STICKBOY

by Kai Flanders

 

September 1

Pop,

Sorry to have been so long in writing. Things have been so busy with the move. I would have called but I know you prefer letters.

We moved in last week- the house is spacious and airy and has a big backyard. It is so strange to live somewhere new. The smallest things, like the color of the oven dial or how fast water comes from the new taps, are the most surprising and feel the most unnatural. Though the town is much the same as the last: lots of manicured lawns and track homes and little parks with names like “Mulberry Meadow” or something like that. Everything is fresh off the assembly line. But there is still some land the developers haven’t yet gotten to.

If I was not so busy I might feel alone. Oh Robert has his friends from work, John Deere likes to transfer their employees en-masse, but I know hardly anyone. There is one woman I went to college with, but I barely recognize her. She took me to a cocktail party the other night, but all they did was get drunk and talk about their husbands. I think I need to buy more sundresses.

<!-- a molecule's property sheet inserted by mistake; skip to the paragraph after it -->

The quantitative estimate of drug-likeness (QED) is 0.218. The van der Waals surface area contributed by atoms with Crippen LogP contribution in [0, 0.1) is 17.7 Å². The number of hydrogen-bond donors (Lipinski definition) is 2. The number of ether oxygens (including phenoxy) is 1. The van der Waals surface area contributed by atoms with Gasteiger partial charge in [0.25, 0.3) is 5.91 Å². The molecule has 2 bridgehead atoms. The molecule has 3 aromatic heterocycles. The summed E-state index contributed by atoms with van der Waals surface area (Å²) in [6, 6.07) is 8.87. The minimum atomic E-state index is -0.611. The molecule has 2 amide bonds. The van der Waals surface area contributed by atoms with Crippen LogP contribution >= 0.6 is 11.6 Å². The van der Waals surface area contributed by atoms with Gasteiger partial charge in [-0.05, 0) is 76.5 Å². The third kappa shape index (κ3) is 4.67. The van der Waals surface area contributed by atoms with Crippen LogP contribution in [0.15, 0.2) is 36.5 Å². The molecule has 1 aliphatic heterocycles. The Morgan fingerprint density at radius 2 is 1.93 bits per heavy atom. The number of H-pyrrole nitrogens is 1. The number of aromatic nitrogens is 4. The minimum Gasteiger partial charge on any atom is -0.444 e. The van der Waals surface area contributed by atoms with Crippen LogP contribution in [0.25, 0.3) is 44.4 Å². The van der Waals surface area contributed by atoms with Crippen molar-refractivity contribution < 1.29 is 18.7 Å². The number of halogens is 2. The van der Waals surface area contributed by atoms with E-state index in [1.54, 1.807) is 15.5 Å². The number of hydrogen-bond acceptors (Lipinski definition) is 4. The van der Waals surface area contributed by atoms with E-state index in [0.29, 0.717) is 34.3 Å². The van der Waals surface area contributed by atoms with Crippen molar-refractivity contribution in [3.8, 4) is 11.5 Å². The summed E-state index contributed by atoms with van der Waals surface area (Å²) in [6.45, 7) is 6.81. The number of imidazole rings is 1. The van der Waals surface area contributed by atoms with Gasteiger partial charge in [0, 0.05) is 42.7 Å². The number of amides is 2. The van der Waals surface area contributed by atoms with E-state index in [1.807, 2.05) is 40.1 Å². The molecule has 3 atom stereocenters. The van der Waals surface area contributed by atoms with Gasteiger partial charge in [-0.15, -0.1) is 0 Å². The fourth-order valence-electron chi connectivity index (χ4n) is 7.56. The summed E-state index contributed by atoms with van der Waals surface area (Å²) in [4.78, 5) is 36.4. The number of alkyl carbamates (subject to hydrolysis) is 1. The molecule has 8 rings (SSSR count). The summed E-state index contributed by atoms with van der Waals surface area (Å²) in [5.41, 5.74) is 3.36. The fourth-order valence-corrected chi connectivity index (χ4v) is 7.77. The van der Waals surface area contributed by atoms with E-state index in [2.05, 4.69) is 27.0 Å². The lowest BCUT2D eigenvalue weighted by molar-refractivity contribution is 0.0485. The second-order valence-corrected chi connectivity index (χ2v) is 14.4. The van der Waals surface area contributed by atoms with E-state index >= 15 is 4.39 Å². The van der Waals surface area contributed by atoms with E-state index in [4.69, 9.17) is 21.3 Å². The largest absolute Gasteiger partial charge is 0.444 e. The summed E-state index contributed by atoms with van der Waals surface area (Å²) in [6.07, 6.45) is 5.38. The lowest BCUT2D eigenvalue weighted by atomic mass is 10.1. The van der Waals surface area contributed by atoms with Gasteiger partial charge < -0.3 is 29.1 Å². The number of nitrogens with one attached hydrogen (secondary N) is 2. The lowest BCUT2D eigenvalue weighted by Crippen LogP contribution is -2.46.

Gene is still doing his stick game. I don’t mind at all, but Robert wants him to grow out of it. He even bought him a bicycle, but Gene has ridden it maybe the once. It’s silly really to see him jumping about in the backyard. He keeps breaking my close-hangers.

All my love,

Beth


September 17

Pop,

Thank you for the wonderful letter. You are right, I should try and be patient, but it is harder than it seems. I’m glad Julie passed her driving test, its about time! Please tell her I miss her.

We have become quite the neighborhood attraction. Everyone seems to find Gene’s stick game very interesting. And they all have opinions about it, which interest Robert more than me.

Gene does it much more now, almost all of his free time, though I can get him to sit with me in the evenings. He even has a favorite stick. His, oh I don’t know what to call it…routine maybe, has changed a bit since you last saw him. I’ll try and describe it to you: